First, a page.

Using the composition law of Poincaré transformations, it is easy to see (cf. e.g. Ref. 1 this answer) that under a Lorentz transformation $$\underbrace{U(\Lambda,0)P^\mu U(\Lambda,0)^{-1}}_{P'^{\mu}}=\Lambda_\nu{}^{\mu}P^\nu\tag{1}\label{1}.$$ Evidently, \eqref{1} is behaviour of a covariant vector$^1$ as it's transforming with the inverse Lorentz matrix $\Lambda_\nu{}^{\mu}=(\Lambda^{-1})^\mu{}_{\nu}$. On the other hand, the upper notation would at least suggest to expect a contravariant behaviour. Although is not to expect anything from notation alone, can we conclude this is a misleading notation? Is there anything wrong with what I said?


  1. The Quantum Theory Of Fields. Vol. I, Foundations, S. Weinberg. Chapter 2, sec. 2.3-2.4.

$^1$ I disagree with the comments below the answer linked above, which state that we obviously find the inverse matrix considering the inverse Lorentz transformation. \eqref{1} is the transformation we should consider.

  • $\begingroup$ The index placement in the RHS of equation (1) is wrong. It should read $\Lambda^{\mu}_{~~\nu}$. $\endgroup$
    – DanielC
    Feb 28 at 17:54
  • 1
    $\begingroup$ @DanielC That's exactly the problem of the question. That is equation $(2.4.9)$ in Weinberg. $\endgroup$ Feb 28 at 17:56
  • $\begingroup$ Mr. Feynman I do not have the book handy right now. If this is the case, it must be a mistake. $\endgroup$
    – DanielC
    Feb 28 at 17:59

1 Answer 1


There's a bit of confusion here around what it means for the generators of translation to "transform as a vector". Looking at a particular unitary representation - as the $U(\Lambda,0)$ notation suggests - isn't really the right thing to look at.

Abstractly, we have the Poincaré group $P$ and its Lie algebra $\mathfrak{p}$, and there is the natural adjoint representation of $P$ on $\mathfrak{p}$. Since the Lorentz group $\mathrm{SO}(1,3)$ is a subgroup of $P$, this induces a representation of the Lorentz group on $\mathfrak{p}$. As representations of the Lorentz group, this decomposes as $\mathfrak{so}(1,3)\oplus\mathfrak{t}$, where $\mathfrak{t}\cong \mathbb{R}^4$ is the algebra of the generators of translation.

Now, from the definition of the Poincaré group as the semi-direct product $\mathrm{SO}(1,3)\rtimes \mathbb{R}^4$ with the multiplication $$ (\Lambda_1,a)\cdot (\Lambda_2,b) = (\Lambda_1\Lambda_2, a + \Lambda_1 b)$$ it follows that the Lie bracket on $\mathfrak{so}(1,3)\oplus\mathfrak{t}$ is $$ [(A,a), (B,b)] = ([A,B], Ab - Ba).$$ where $Ba$ is the fundamental action of a matrix $\mathfrak{so}(1,3)$ on a vector in $\mathbb{R}^4$. One way to derive this is to explicitly model the Poincaré group as the subgroup of $\mathrm{GL}(\mathbb{R}^5)$ of the form $$ \begin{pmatrix} \Lambda & a \\ 0 & 1 \end{pmatrix}, \Lambda\in\mathrm{SO}(1,3), a\in\mathbb{R}^4$$ whose Lie algebra is the matrices of the form $$ \begin{pmatrix} A & a \\ 0 & 0 \end{pmatrix}, A\in\mathfrak{so}(1,3), a \in\mathbb{R}^4.$$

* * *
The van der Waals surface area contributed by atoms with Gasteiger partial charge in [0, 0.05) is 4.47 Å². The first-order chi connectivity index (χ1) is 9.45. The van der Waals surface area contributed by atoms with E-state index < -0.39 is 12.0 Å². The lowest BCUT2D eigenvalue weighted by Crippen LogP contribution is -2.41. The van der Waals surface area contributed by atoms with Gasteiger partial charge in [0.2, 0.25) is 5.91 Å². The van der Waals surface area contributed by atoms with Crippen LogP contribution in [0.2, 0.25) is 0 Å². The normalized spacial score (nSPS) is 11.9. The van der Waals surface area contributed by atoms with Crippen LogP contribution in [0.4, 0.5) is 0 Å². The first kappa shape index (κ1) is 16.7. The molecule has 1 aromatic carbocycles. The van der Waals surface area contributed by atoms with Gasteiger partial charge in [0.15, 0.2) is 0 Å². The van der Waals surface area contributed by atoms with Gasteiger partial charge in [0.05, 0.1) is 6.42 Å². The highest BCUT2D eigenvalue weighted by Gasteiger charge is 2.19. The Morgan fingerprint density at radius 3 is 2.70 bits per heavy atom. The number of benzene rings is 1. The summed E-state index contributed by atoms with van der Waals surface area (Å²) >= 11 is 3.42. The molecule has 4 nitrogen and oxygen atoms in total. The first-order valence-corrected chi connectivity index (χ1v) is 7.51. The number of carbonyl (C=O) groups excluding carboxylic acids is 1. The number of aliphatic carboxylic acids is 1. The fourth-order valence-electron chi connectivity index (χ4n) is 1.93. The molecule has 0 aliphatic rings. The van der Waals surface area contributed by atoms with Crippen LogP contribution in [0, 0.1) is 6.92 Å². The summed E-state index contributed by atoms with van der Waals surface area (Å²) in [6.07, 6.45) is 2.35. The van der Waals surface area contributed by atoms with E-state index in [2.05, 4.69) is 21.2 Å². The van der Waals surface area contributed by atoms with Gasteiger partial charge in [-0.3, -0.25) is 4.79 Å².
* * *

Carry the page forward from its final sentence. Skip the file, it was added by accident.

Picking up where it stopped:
Anyway, the adjoint representation of $\mathfrak{so}(1,3)$ on $\mathfrak{t}$ is therefore given by $$ \mathrm{ad}_A(b) = [(A,0),(0,b)] = Ab,$$ for any $b\in\mathfrak{t}$ and so, indeed, the algebra of translation transforms as a vector under $\mathfrak{so}(1,3)$ in the sense that it transforms in the fundamental representation.

This is the unambiguous and representation-independent way of saying what we mean by "the generators of translation transform as a 4-vector under Lorentz transformations". So far we haven't used an index anywhere.

Now, what's all the business about the spacetime index positions?

Both the fundamental representation and its dual are isomorphic as representations. On the level of isolated representations there is no meaning to saying a vector is "covariant" or "contravariant". This language only makes sense when you have both at the same time:

When you have a representation $V_\rho$, then $V_\rho\otimes V_\rho$ defined by the representation map $g\mapsto \rho(g)\otimes \rho(g)$ can be a different representation from $V_\rho \otimes V^\ast_\rho$ where $V^\ast_\rho$ is the dual representation and the representation is $g\mapsto \rho(g)\otimes \rho(g^{-1})^T$ even if $V^\ast_\rho \cong V_\rho$ and so the distinction matters. When you only have $V_\rho$ alone, it is isomorphic to $V^\ast_\rho$ for all representations of the Lorentz group and there isn't really any meaning to asking whether the representation alone is "covariant" or "contravariant".

The index position you choose to assign to the generators of translation in isolation is therefore arbitrary/meaningless.

And unfortunately the meaning of the index position in non-isolated contexts is ambiguous because we tend to use indices for both "objects" and components: Consider expanding a tangent vector as $v = v^\mu \partial_\mu$. We say the components $v^\mu$ "transform like a vector" but mathematically it's the $\partial_\mu$ who are the vectors (they're a basis of our vector space after all) and the $v^\mu$ are just numbers! So does the $\partial_\mu$ "transform like a vector" or "transform like a co-vector"? How do you distinguish this from the components $A_\mu$ of a covector $A = A_\mu\mathrm{d}x^\mu$?

Index notation works, but it is not good at answering these sorts of abstract structural questions. Where are the "spacetime indices" in your representation of the Poincaré group on a Hilbert space even supposed to come from? I suggest it is merely force of habit that physics texts tend to keep the spacetime index notation in this setting, without an actual justification behind it.


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